Order. I shall have to blow the whistle at this point. We cannot go into details of that sort.

Does my hon. Friend not agree that when the miners take a majority decision they stick to it? It is a different kettle of fish entirely from the car workers.

Yes, I accept that. As my hon. Friend knows, in the ballots that have been conducted in the coalfields there is always bound to be a vote against the point in the ballot. But in the end the majority decision has always been accepted. That is the extent of the loyalty of the miners.

11.52 p.m.

The hon. Member for Hemsworth (Mr. Woodall) need not emphasise to me the virtues of the mining community since I have the privilege to have the East Kent coalfield in my constituency. I hope the hon. Gentleman will forgive me if I do not go into the questions of pneumoconiosis and emphysema, which I recognise to be important problems. If I do not do so it is only because I shall try to adhere to Mr. Deputy Speaker's invitation to hon. Members to make brief interventions.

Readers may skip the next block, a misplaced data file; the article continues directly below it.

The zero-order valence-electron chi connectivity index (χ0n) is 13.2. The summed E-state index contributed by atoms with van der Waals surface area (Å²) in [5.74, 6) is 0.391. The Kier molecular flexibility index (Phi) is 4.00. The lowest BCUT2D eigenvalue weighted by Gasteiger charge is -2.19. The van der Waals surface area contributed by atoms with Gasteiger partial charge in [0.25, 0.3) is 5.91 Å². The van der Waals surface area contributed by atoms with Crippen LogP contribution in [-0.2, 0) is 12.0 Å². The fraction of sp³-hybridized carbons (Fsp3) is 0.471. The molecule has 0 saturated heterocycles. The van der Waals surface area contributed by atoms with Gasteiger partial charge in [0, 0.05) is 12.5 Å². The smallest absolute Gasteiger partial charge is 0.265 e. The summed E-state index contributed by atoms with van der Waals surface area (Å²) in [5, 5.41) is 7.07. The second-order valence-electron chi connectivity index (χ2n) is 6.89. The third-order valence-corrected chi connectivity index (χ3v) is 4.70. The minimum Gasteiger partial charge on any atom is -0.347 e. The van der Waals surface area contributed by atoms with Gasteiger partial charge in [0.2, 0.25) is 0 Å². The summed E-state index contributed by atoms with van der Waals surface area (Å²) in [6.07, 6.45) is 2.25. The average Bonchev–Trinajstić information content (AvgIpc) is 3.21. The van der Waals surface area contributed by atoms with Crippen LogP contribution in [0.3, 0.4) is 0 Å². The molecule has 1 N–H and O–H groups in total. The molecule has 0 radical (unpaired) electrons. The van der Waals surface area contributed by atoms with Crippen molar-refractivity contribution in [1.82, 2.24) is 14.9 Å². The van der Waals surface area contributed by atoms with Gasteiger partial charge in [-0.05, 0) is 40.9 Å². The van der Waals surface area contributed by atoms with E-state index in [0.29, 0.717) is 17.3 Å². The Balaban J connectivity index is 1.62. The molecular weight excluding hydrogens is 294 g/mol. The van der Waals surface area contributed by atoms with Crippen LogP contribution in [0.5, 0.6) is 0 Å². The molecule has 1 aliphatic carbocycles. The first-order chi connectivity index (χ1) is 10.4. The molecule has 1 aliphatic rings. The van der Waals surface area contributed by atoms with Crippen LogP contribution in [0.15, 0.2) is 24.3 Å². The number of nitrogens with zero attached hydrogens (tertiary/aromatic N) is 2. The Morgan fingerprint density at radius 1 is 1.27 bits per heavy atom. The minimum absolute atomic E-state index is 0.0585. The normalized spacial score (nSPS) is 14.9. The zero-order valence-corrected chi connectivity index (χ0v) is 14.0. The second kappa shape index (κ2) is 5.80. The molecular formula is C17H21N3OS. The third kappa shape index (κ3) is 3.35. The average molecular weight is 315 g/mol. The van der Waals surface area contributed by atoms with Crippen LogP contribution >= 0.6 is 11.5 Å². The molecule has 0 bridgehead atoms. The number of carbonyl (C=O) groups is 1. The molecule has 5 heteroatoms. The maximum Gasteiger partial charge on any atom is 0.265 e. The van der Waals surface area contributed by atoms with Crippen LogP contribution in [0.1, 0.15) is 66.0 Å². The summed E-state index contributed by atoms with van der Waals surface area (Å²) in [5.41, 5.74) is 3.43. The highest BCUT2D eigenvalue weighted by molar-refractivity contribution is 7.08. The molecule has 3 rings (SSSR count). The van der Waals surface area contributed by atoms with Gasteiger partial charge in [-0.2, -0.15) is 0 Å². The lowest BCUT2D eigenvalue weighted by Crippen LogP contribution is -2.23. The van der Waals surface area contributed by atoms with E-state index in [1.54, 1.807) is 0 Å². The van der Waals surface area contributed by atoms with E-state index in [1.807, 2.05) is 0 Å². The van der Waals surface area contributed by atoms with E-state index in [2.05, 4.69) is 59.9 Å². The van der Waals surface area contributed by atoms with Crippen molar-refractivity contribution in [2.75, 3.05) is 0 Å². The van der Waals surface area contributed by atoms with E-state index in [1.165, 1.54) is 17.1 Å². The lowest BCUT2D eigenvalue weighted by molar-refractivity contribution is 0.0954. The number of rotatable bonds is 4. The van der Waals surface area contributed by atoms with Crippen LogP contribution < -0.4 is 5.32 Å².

I come at once to the situation in the industry itself, as did the hon. Member for Normanton (Mr. Roberts), whose contribution I appreciated. But I was surprised that the Secretary of State, when opening the debate, did not touch at all on the accounts of the NCB. I should have thought those were the only touchstone by which to judge the financial position of the Board and, indeed, possibly of its future prospects.

As we are being asked to debate the Bill it is surprising that we only have the 1975/76 accounts in front of us. We all know that the NCB's financial year ends next month. It is a pity that the debate could not have been deferred a little so that we could have seen exactly how the Board has fared in the current financial year. However, I do not blame the Government for that.